For years environmental organizations have called for curbs on the growth and development of cities and suburbs in order to preserve habitat and open space. In recent years however, calls for halting development have been heard for another reason, preserving farmland.
The single most vocal organization calling for the preservation of farmland is the American Farmland Trust (AFT), a tax-exempt Washington, D.C. organization. The AFT claims that the U.S. is losing one million acres of farmland a year. More importantly, the AFT claims that this loss threatens the food and fiber producing capacity of the nation. “The land, fruitful and ever abiding . . . is quietly vanishing,” declared AFT president Ralph Grossi. To address this purported threat, the AFT calls for agriculture protection zoning, growth management laws, and conservation easements, among other land use controls.
Hard evidence compiled by the U.S. Department of Agriculture (USDA), however, clearly demonstrates that there is sufficient land available for agriculture, and that there is no threat whatsoever to the nation’s food producing capacity. One striking example is the change in the amount of cropland in the U.S. over the last 50 years. In 1945, the USDA reported that there were slightly more than 450 million acres of cropland in the nation. By comparison, in 1992 there were nearly 460 million acres of cropland.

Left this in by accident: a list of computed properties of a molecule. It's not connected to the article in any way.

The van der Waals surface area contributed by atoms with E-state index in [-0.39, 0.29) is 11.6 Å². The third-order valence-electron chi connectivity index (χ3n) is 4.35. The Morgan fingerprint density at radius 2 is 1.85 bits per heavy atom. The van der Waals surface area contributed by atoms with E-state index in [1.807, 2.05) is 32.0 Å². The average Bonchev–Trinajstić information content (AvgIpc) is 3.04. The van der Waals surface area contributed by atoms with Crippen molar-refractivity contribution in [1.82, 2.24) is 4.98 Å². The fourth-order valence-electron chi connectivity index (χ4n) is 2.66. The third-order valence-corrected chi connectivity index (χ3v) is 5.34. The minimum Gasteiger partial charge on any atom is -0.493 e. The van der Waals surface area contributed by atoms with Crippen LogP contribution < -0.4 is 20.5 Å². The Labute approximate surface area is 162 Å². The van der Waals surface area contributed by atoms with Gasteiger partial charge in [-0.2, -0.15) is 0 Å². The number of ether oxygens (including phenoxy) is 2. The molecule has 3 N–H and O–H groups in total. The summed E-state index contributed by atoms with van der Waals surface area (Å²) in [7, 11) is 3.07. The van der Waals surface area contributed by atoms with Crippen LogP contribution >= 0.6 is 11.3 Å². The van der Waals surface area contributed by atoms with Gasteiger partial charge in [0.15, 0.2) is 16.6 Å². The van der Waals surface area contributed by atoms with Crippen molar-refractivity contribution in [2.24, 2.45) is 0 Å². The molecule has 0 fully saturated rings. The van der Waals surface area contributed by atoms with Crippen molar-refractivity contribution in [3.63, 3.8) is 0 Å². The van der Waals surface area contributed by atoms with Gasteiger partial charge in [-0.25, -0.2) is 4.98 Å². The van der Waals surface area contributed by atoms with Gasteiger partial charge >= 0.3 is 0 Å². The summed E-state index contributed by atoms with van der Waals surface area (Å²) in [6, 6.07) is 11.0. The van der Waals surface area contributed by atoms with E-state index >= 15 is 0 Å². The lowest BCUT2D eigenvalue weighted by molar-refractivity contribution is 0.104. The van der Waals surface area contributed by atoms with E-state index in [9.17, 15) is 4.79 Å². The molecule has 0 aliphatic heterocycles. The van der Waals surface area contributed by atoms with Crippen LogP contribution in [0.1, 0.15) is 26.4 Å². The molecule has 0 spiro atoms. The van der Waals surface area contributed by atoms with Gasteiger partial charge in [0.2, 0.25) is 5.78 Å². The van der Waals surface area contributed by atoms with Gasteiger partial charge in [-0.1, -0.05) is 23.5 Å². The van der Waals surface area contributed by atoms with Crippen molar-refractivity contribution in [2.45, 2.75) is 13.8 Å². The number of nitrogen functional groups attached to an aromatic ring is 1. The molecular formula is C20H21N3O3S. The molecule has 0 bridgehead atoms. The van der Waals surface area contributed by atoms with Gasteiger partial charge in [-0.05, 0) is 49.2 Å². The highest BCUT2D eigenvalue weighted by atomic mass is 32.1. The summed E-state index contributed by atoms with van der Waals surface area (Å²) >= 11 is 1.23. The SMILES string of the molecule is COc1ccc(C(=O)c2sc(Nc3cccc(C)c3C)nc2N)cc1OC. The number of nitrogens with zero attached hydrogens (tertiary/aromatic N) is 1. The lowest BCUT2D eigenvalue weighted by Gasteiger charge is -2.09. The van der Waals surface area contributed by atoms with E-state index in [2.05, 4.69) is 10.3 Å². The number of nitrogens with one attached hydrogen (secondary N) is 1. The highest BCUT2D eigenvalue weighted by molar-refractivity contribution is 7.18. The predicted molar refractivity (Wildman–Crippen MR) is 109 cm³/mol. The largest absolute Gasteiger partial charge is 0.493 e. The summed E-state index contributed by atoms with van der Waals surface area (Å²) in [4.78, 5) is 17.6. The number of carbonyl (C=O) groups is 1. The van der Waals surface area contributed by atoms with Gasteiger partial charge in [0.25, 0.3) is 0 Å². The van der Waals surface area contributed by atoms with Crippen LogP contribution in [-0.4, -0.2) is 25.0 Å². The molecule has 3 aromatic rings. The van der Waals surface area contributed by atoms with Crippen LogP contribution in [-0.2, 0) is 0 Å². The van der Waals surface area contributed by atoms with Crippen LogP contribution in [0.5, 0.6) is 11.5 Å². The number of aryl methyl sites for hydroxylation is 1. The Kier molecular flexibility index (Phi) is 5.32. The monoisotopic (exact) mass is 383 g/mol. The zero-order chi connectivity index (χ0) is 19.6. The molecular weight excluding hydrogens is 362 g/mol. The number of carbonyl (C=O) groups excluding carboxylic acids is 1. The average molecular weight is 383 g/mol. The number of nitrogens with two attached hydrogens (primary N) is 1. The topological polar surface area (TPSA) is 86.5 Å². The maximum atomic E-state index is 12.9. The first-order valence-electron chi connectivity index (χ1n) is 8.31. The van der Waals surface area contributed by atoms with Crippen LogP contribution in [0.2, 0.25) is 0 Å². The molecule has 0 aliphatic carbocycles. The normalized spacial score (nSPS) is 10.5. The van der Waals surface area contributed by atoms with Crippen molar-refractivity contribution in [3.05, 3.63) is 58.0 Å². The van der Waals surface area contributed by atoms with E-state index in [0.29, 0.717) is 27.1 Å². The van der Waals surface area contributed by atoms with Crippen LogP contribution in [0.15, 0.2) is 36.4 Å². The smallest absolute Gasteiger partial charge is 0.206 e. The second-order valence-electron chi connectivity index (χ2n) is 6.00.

In other words, 24 percent of the U.S. was considered cropland in 1945, and 24 percent was used as cropland in 1992. A net change of zero. In addition, due to improved technology the increasing demand for food and other agricultural products is actually being met by harvesting fewer acres. Moreover, the federal government in 1992 was renting about 40 million acres of cropland out of production—at a cost of more than $1 billion per year—to raise commodity prices. Such large scale idling programs suggest a surplus of farmland, not a shortage.
The AFT has claimed repeatedly in recent years that its land preservation policy proposals are voluntary and compensatory—and thereby “market-based” solutions. Ignoring the fact that there is no problem requiring national action, the AFT’s proposals are the exact opposite of market options. The core ideas of a market are that individuals enter and exit freely, and that they have freedom to choose what to do or not do with their property. Unlike true market-based programs, the AFT’s proposals are predicated on restrictive government actions to preclude free choices and hold down property values, ultimately at the expense of farmers and landowners.